Health Insurance Premium

What is a Health Insurance Premium?

Your health insurance premium is the amount paid to an insurer, typically per month, for a health plan. Tax Credits are available to lower monthly premiums through the Health Insurance Marketplace. If you have coverage through work, your employer typically pays part of your premium.

Let’s look a little more at understanding health insurance premiums, how they are different from out-of-pocket costs like deductibles, copays, and coinsurance, and how you can lower your premium by shopping at the Health Insurance Marketplace.

Understanding Health Insurance: Premiums – Kaiser Family Foundation.

When does my health plan start? If you enroll in a health plan before the 15th of a month your coverage typically starts on the 1st of the next month after you pay your premium.

How do Health Insurance Premiums Work?

Your health insurance premium is paid every month to your insurer. Paying your premium allows you to stay on your policy. Either you (the policy holder) or your sponsor (for instance your employer) is responsible for paying your premium at regular intervals (every month, quarter, year, etc). As long as your premium is paid your health insurance plan continues, your out-of-pocket expenses continue to chip away at your deductible and out-of-pocket maximum, and your insurer continues to covers their share of your covered costs throughout your plans policy period.

As long as you are paying your premium, you can’t be dropped from your coverage for any reason other than fraud or intentionally misrepresenting yourself during a policy period.

How Does ObamaCare Affect Premiums?

Under ObamaCare you may be eligible for Marketplace Tax Credits which provide cost assistance for health insurance premiums. The ACA also includes many cost curbing measures to reduce the rising growth in health insurance premiums.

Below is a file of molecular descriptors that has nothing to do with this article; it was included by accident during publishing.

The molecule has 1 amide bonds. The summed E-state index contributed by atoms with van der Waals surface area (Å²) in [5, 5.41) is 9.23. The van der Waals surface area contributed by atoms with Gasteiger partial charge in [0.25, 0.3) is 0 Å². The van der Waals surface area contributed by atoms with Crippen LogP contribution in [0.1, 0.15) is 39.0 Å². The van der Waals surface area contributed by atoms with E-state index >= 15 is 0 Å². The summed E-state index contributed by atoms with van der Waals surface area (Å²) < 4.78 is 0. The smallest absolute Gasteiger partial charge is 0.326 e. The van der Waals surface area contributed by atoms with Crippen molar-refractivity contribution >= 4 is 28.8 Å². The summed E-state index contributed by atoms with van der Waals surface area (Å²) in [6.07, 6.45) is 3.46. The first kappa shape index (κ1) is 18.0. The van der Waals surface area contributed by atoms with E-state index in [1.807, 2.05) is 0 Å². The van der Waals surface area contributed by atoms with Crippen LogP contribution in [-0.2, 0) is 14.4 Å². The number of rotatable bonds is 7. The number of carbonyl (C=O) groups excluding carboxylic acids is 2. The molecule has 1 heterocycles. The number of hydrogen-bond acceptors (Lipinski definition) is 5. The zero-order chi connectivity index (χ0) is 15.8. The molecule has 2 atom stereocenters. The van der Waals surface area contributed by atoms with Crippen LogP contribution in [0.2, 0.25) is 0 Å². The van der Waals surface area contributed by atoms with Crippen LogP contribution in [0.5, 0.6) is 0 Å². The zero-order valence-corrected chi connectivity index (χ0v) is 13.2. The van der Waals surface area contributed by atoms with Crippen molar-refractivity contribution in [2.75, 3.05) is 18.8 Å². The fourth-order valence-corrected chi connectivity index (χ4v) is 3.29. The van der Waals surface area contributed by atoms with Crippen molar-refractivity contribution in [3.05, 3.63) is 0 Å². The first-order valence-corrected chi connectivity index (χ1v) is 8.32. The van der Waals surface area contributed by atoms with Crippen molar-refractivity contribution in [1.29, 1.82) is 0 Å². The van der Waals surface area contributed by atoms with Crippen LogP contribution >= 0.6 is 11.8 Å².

Policy Periods and Premiums

Health insurance is based on a policy period, typically a year for major medical coverage. This period starts after you pay your first months premium. All of your out-of-pocket limits and deductibles are based on your policy period. Usually coinsurance won’t kick in until you have reached your deductible and your insurer won’t pay 100% until you have reached your out-of-pocket maximum.

With the above taken into account it is important to understand that for most marketplace plans, your policy period ends December 31st. Therefore it is in everyones best interest to ensure their plan is in place by December 15th of each year. This allows you a full year, each year, to get the most out of your out-of-pocket expenses. Falling in rhythm is important, as all privately obtained insurance is subject to the same open enrollment period deadlines.

How Does Premium Affect Out-of-pocket Costs and Benefits?

In general, the higher the plans premium the more it offers. This means you’ll typically be responsible for less out-of-pocket costs, have lower deductibles, lower copays, better coinsurance, and a lower out-of-pocket maximum. You also are more likely to have a more robust network and better drug coverage.

The above being said, when comparing health plans you always trade one perk for another. So don’t expect a plan to uniformly improve all out-of-pocket costs and benefits based on premium alone. You can get a general idea of how a plans cost sharing will pay by understanding the metal plan type and actuarial value.